Modeling optical energy transfer along passive and active chains of metal nanoparticles
2017-02-14T01:49:17Z (GMT) by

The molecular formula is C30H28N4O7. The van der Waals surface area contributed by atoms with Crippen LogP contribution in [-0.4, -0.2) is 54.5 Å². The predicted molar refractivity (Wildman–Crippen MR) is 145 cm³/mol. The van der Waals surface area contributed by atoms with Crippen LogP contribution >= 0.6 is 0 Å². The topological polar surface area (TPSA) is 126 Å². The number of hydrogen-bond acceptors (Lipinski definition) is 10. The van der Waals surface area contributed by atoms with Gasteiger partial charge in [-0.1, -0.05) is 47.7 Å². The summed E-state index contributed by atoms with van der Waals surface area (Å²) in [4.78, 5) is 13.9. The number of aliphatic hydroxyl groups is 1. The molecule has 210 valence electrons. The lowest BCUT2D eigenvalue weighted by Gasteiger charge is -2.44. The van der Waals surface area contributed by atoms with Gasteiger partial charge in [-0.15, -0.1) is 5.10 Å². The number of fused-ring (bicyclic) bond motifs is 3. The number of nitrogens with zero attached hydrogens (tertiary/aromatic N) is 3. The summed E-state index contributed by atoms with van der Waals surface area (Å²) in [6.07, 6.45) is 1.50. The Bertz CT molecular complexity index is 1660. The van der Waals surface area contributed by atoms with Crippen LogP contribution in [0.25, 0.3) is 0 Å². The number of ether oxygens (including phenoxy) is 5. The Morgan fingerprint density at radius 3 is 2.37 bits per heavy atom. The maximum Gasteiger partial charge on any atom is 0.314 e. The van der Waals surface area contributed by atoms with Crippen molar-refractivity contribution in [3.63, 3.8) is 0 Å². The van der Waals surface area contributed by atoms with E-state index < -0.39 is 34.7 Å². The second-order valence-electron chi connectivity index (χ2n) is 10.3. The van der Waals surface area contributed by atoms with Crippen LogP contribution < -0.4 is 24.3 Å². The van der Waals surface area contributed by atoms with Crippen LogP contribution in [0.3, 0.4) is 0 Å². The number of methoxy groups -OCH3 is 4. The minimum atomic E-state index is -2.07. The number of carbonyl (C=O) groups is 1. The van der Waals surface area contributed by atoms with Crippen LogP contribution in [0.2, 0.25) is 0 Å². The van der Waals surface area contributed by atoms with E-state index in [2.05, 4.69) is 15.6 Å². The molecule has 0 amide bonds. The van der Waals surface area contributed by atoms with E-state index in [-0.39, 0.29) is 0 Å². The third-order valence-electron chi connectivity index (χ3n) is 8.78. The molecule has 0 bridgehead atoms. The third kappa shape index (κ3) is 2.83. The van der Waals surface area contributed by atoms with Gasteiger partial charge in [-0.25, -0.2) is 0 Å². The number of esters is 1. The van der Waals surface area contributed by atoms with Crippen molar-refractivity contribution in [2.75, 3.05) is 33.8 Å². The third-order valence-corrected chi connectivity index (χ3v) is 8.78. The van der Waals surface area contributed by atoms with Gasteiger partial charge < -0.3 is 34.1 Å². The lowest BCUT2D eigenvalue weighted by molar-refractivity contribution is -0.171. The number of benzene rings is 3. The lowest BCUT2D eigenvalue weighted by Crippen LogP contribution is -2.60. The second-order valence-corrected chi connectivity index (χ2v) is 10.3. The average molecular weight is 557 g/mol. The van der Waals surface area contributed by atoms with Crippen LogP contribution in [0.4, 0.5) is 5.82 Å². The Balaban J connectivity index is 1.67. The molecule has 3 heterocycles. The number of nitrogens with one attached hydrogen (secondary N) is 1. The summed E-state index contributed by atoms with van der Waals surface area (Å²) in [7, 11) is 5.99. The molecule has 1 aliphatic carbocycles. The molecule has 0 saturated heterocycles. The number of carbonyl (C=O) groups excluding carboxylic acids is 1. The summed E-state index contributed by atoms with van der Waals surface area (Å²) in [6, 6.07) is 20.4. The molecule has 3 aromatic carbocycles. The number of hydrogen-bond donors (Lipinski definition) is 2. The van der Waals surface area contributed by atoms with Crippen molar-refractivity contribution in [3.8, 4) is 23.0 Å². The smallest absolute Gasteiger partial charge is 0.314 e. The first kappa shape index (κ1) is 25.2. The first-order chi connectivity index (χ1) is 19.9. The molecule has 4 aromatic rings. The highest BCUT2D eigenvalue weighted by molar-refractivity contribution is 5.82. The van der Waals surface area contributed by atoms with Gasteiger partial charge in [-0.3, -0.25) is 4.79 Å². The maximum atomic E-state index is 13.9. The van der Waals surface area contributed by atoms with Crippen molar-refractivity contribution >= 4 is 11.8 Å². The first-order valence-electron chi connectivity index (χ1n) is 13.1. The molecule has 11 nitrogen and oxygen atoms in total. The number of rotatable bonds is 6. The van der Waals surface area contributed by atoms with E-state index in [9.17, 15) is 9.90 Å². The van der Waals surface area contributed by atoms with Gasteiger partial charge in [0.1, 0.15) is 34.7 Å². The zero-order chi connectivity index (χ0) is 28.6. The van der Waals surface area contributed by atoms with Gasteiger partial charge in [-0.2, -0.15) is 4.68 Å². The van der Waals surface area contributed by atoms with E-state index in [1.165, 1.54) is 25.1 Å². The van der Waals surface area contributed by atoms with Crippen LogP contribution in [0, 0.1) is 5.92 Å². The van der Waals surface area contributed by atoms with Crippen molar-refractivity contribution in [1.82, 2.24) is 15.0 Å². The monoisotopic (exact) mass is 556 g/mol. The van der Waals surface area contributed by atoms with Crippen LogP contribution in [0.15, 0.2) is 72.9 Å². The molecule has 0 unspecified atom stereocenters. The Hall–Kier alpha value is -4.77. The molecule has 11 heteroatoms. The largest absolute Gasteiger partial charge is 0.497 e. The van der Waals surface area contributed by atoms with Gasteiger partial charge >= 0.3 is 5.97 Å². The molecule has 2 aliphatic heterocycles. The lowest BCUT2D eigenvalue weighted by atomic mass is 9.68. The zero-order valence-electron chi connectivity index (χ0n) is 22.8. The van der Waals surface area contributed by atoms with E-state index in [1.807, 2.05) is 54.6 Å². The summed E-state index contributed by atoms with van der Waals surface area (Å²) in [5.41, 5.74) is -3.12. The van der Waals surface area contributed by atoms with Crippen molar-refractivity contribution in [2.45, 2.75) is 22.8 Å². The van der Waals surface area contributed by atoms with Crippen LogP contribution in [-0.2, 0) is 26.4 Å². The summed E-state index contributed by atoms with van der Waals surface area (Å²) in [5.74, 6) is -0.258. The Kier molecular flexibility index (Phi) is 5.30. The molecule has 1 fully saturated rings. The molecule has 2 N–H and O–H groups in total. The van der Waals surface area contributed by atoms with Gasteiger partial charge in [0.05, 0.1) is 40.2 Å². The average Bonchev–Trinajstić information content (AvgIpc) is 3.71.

Controlling light in the nanoscale has significant uses for the ultracompact and ultrafast communication interconnects required for on-chip data networks. Of the many routes pursued to achieve this goal, employing surface plasmon polaritons (SPPs) sustained by chains of closely spaced metal nanoparticles appears to offer sound potential. The present research was undertaken with the aims of (i) studying the SPP guiding properties of metal nanoparticle chains (MNCs) through detailed theoretical modeling and analysis; and (ii) establishing practical design rules that can aid the construction of efficient MNC-based SPP guiding structures. Modeling SPP guidance along chains of linearly arranged nanoparticles allows a number of fundamentally important issues to be addressed related to their theoretical treatment. The propagation characteristics (dispersion and attenuation) of SPPs guided along a linear chain are governed by SPPs' dispersion relation, whose solutions yield the dependency between the frequency and wave number of the guided modes. These solutions can generally be expressed by taking either frequency or wave number as complex numbers. In contrast to previous studies, which have focused solely on the solutions with complex frequency, the present study reveals that complex wave number solutions are the appropriate choice for the accurate description of SPP features. The mathematical relationship between the two solutions is established and the complex frequency solution is shown to be applicable only when SPPs experience little or no attenuation. Substantial simplifications to the method of obtaining solutions are also achieved through the derivation of approximate analytical solutions in the small-attenuation limit. A notable assumption in past studies has been to neglect the effect of the finite size of nanoparticles in the mathematical model of an MNC. It is demonstrated here that the finite-size effects play a significant role in governing SPP characteristics and must be accounted for when treating MNCs found in practical situations. Analysis of SPPs' properties through solutions to the dispersion relation reveal several novel features regarding their dependency on various material and structural parameters of MNCs. For example, the reduction of the effective cross-section of guided modes by compressing nanoparticle size increases SPPs' attenuation and causes their spectra to blue-shift. When optical gain is supplied to a nanoparticle chain by either embedding the chain in an active medium or by introducing active materials into the nanoparticles, significant reduction of SPP attenuation is achievable with practically available gain levels (e.g., gains of the order of 103 cm−1 enable SPP propagation length to be increased from about 1 μm to more than 50 μm). Comparison of the two gain supplying methods suggests that embedding the chain in an active medium is the most efficient approach to suppress SPP attenuation. Employing the dispersion relation to model SPP propagation is not possible when an MNC has irregularities, such as imperfect nanoparticle sizes or bends in the guided path. To address such scenarios, a formulation capable of treating an arbitrarily-arranged chain of nanospheres is derived. The typical excitation source of a nanoparticle chain‒a localized source, such as a nanotip of a tapered fiber or metal probe‒is incorporated into the formulation. The dependence of SPP properties on the imperfections of nanoparticles is examined and a number of important features of SPP routing through MNC-bends are identified. SPP guidance through a power splitter formed by a Y-shaped nanoparticle chain is also analyzed. An additional outcome of the research is the development of a novel formulation for the finite-difference time-domain (FDTD) method. When computationally modeling optical devices/structures that involve metals or, generally, any linear dispersive material, conventional FDTD formulations have the drawback of being unable to accommodate arbitrary dispersion models. This is compounded by the fact that when the dimensions of the modeled structures exceed a computationally manageable grid, the perfectly-matched-layers (PMLs) that must be employed to absorb spurious reflections from the grid boundaries need to be tailored for the different models. The proposed FDTD formulation eliminates these deficiencies by incorporating a generic dispersion model to the FDTD algorithm and a unified PML applicable to all practically useful media.